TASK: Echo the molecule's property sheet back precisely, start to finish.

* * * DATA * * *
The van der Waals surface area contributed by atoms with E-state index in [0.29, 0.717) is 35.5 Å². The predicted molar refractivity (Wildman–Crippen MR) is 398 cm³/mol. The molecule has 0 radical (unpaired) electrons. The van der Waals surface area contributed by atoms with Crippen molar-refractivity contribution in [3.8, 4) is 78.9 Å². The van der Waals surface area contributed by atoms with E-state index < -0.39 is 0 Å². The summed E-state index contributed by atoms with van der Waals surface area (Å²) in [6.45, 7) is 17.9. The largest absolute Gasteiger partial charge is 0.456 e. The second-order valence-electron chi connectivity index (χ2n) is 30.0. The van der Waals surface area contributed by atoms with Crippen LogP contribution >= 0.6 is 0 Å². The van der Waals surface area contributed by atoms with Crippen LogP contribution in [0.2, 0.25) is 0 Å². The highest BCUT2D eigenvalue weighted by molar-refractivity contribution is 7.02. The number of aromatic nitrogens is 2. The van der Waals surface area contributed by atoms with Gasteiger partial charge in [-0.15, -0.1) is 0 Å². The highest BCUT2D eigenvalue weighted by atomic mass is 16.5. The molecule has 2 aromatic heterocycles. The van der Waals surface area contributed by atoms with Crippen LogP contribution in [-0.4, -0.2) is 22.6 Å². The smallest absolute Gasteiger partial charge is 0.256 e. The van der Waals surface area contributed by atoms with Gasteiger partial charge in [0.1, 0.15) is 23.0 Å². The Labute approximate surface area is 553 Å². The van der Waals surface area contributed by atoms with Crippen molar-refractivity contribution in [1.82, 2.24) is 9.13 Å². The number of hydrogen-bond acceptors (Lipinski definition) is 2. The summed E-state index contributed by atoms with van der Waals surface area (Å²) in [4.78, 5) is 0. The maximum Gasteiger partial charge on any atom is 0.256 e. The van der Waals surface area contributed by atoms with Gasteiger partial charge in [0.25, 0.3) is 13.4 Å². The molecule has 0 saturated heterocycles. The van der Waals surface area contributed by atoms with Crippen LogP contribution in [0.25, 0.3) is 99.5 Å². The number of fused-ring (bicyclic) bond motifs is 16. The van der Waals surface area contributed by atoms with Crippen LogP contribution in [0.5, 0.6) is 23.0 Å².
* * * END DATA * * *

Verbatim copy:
The van der Waals surface area contributed by atoms with E-state index in [0.29, 0.717) is 35.5 Å². The predicted molar refractivity (Wildman–Crippen MR) is 398 cm³/mol. The molecule has 0 radical (unpaired) electrons. The van der Waals surface area contributed by atoms with Crippen molar-refractivity contribution in [3.8, 4) is 78.9 Å². The van der Waals surface area contributed by atoms with E-state index < -0.39 is 0 Å². The summed E-state index contributed by atoms with van der Waals surface area (Å²) in [6.45, 7) is 17.9. The largest absolute Gasteiger partial charge is 0.456 e. The second-order valence-electron chi connectivity index (χ2n) is 30.0. The van der Waals surface area contributed by atoms with Crippen LogP contribution >= 0.6 is 0 Å². The van der Waals surface area contributed by atoms with Crippen LogP contribution in [0.2, 0.25) is 0 Å². The highest BCUT2D eigenvalue weighted by molar-refractivity contribution is 7.02. The number of aromatic nitrogens is 2. The van der Waals surface area contributed by atoms with Gasteiger partial charge in [-0.15, -0.1) is 0 Å². The highest BCUT2D eigenvalue weighted by atomic mass is 16.5. The molecule has 2 aromatic heterocycles. The van der Waals surface area contributed by atoms with Crippen LogP contribution in [-0.4, -0.2) is 22.6 Å². The smallest absolute Gasteiger partial charge is 0.256 e. The van der Waals surface area contributed by atoms with Gasteiger partial charge in [0.1, 0.15) is 23.0 Å². The Labute approximate surface area is 553 Å². The van der Waals surface area contributed by atoms with Crippen molar-refractivity contribution in [1.82, 2.24) is 9.13 Å². The number of hydrogen-bond acceptors (Lipinski definition) is 2. The summed E-state index contributed by atoms with van der Waals surface area (Å²) in [4.78, 5) is 0. The maximum Gasteiger partial charge on any atom is 0.256 e. The van der Waals surface area contributed by atoms with Gasteiger partial charge in [0.25, 0.3) is 13.4 Å². The molecule has 0 saturated heterocycles. The van der Waals surface area contributed by atoms with Crippen LogP contribution in [0.25, 0.3) is 99.5 Å². The number of fused-ring (bicyclic) bond motifs is 16. The van der Waals surface area contributed by atoms with Crippen LogP contribution in [0.5, 0.6) is 23.0 Å².